Title got your attention right?
After all whats the point? I mean doesn’t the picture capture what nursing is all about? Is a Bachelors degree in Nursing (BSN), a complete waste of time and money? What do you think? Remember your degree will and has cost you an appendage or two. Do you have any idea how much school tuition is? Or an easier way to picture it is how many Ramen, could tuition alone buy? Or how much pizza? Let’s calculate an average nursing school tuition of about $54,000 (without any scholarships your smarty pants).
- You could buy about 420948 bags of Ramen Noodles. Which would take you about 2.5 years to cook, not including the time to heat the water. The Ramen contains about over 799999999 calories (give or take). The same amount of calories burned in over 2800 marathons, that’s 73360 miles!
- You could have cheesy pizza that would be delivered every single day for 28 straight years! Hmm..I could definitely live with that. Let’s bring out the welcome mat to cardiac disease heaven while we are at it.
You get the point right? It costs monies, monies that many of us will be slaving away paying off the rest of our lives. And that’s not even including a graduate degree, for you over achievers. So again, why on earth when we can have an RN after our name, with an Associates degree in Nursing, would we subject ourselves to numerous student loans, when instead we could have 28 friggin years of pizza OR Ramen!?!?!? Tough call I know.
The various entry levels into nursing practice has been a hot topic over the years. More so now with more and more organizations attaining “Magnet” status. Over the years, researchers, hospital and academic leaders have found that education has and does make a difference in nursing practice. Some of the reason behind this is the advances in technology in medicine and organizational change, thus requiring a hire level of education (Spetz, J., & Bates, T. 2013). In addition to various advances, studies have shown inverse relationship between the mortality of the hospitalized patient vs. the number of BSN nurses. Comparatively showing a decrease in patient mortality to the increase in more educationally prepared nurses.
The Institute of Medicine (IOM) nationally recognizes the baccalaureate prepared nurse. The IOM has set a national recommendation that by 2020, at least 80% of all nurses receive his/her bachelor’s degree (Institute of Medicine 2011). In general there has been such an increase in advocacy for a higher level of education, that many more organizations are now requiring an entry level BSN. Throw in the BSN RN Magnet recognized nurse, it’s no surprise why the nursing profession is advocating higher levels of education.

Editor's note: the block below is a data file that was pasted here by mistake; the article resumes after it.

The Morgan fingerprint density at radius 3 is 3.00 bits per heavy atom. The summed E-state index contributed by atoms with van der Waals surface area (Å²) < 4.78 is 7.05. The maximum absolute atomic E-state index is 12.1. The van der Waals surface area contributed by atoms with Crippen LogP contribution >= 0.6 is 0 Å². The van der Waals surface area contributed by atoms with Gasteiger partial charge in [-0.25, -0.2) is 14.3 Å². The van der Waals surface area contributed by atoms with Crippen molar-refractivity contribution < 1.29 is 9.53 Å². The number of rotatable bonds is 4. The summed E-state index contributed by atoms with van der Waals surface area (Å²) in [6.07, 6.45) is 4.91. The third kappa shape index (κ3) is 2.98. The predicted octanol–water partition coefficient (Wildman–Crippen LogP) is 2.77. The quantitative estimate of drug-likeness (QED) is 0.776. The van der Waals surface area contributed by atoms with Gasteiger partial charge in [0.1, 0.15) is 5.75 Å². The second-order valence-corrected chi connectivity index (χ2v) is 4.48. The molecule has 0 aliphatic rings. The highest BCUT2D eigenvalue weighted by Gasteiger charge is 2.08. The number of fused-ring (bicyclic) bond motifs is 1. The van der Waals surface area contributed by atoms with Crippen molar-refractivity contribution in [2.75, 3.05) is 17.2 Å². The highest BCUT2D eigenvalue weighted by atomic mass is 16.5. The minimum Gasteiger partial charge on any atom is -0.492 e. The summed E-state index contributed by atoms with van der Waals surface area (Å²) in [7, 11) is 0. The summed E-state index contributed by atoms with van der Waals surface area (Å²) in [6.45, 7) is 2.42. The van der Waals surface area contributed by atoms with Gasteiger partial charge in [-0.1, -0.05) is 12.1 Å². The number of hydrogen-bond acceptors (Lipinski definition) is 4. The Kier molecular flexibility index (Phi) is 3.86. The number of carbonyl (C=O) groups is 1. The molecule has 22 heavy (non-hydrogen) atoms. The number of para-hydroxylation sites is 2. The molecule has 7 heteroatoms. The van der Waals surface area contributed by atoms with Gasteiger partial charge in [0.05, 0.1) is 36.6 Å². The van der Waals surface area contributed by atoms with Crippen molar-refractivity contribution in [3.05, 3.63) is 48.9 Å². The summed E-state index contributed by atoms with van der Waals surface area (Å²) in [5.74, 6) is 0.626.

Pearl of Wisdom
For those of you who are considering it, or even currently attaining your BSN. I will give you one piece of advice that I wish I knew before I started. You will be writing papers, you will be exploring your literature skills and your initials will become APA (American Psychological Association). All your nursing papers will be and forever more become APA formatted. In addition to learning how to save someone’s life, you will also need to learn how to properly format and reference all your papers. Keep in mind APA continues, or at least it feels like it, to be updated with rules and so forth. So here is my gift to you….. It’s called PERLLA and it was my heaven sent (yes I used it for my Masters degree, if it worked for me, I promise it will help you). I swear by this, (no they are not asking me to advertise for them, and no I am not affiliated with them) it will make your life 10X easier. This is program that is very very reasonable in price especially when you have the mountain of student loans waiting for you once you graduate and enter working force. Anyways, I will add the link below and I do hope it makes your journey oh so much easier and then some (LINK BELOW).
AACN Supports NJ Resolution To Require BSN For State’s RNs. (n.d). RN, 69(10), 14.
Institute of Medicine. 2011. The Future of Nursing: Leading Change, Advancing Health
Washington, DC: The National Academies Press.
Spetz, J., & Bates, T. (2013). Is a baccalaureate in nursing worth it? The return to education, 2000-2008.
Health Services Research, 48(6 Pt 1), 1859-1878. doi:10.1111/1475-6773.12104